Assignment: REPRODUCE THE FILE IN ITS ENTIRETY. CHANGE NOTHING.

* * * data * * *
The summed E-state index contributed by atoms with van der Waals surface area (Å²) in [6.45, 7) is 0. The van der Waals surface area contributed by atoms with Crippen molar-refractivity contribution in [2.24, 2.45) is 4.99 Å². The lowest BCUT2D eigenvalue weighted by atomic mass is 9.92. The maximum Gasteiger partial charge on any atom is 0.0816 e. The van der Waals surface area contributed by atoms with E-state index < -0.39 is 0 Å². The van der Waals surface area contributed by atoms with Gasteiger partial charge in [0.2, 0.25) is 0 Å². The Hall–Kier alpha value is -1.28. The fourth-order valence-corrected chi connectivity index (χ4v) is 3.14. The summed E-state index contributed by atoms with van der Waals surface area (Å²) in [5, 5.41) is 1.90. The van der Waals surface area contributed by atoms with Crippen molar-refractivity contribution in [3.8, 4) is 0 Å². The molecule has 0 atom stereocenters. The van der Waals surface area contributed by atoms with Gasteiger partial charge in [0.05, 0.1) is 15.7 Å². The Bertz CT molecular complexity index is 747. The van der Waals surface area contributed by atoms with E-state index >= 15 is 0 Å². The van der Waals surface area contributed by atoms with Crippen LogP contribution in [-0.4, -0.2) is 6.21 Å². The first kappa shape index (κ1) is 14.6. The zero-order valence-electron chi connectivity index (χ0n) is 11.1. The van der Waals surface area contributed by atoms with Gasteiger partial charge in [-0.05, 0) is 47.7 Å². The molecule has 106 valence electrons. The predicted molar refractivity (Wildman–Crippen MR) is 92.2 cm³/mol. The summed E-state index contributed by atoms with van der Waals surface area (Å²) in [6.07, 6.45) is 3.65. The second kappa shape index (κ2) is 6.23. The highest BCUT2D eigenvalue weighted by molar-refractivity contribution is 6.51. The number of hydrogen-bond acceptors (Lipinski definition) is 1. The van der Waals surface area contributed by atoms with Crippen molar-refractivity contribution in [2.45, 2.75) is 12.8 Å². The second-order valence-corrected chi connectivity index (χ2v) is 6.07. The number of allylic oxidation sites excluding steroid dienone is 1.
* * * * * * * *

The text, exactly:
The summed E-state index contributed by atoms with van der Waals surface area (Å²) in [6.45, 7) is 0. The van der Waals surface area contributed by atoms with Crippen molar-refractivity contribution in [2.24, 2.45) is 4.99 Å². The lowest BCUT2D eigenvalue weighted by atomic mass is 9.92. The maximum Gasteiger partial charge on any atom is 0.0816 e. The van der Waals surface area contributed by atoms with E-state index < -0.39 is 0 Å². The van der Waals surface area contributed by atoms with Gasteiger partial charge in [0.2, 0.25) is 0 Å². The Hall–Kier alpha value is -1.28. The fourth-order valence-corrected chi connectivity index (χ4v) is 3.14. The summed E-state index contributed by atoms with van der Waals surface area (Å²) in [5, 5.41) is 1.90. The van der Waals surface area contributed by atoms with Crippen molar-refractivity contribution in [3.8, 4) is 0 Å². The molecule has 0 atom stereocenters. The van der Waals surface area contributed by atoms with Gasteiger partial charge in [0.05, 0.1) is 15.7 Å². The Bertz CT molecular complexity index is 747. The van der Waals surface area contributed by atoms with E-state index >= 15 is 0 Å². The van der Waals surface area contributed by atoms with Crippen LogP contribution in [-0.4, -0.2) is 6.21 Å². The first kappa shape index (κ1) is 14.6. The zero-order valence-electron chi connectivity index (χ0n) is 11.1. The van der Waals surface area contributed by atoms with Gasteiger partial charge in [-0.05, 0) is 47.7 Å². The molecule has 106 valence electrons. The predicted molar refractivity (Wildman–Crippen MR) is 92.2 cm³/mol. The summed E-state index contributed by atoms with van der Waals surface area (Å²) in [6.07, 6.45) is 3.65. The second kappa shape index (κ2) is 6.23. The highest BCUT2D eigenvalue weighted by molar-refractivity contribution is 6.51. The number of hydrogen-bond acceptors (Lipinski definition) is 1. The van der Waals surface area contributed by atoms with Crippen molar-refractivity contribution in [2.45, 2.75) is 12.8 Å². The second-order valence-corrected chi connectivity index (χ2v) is 6.07. The number of allylic oxidation sites excluding steroid dienone is 1.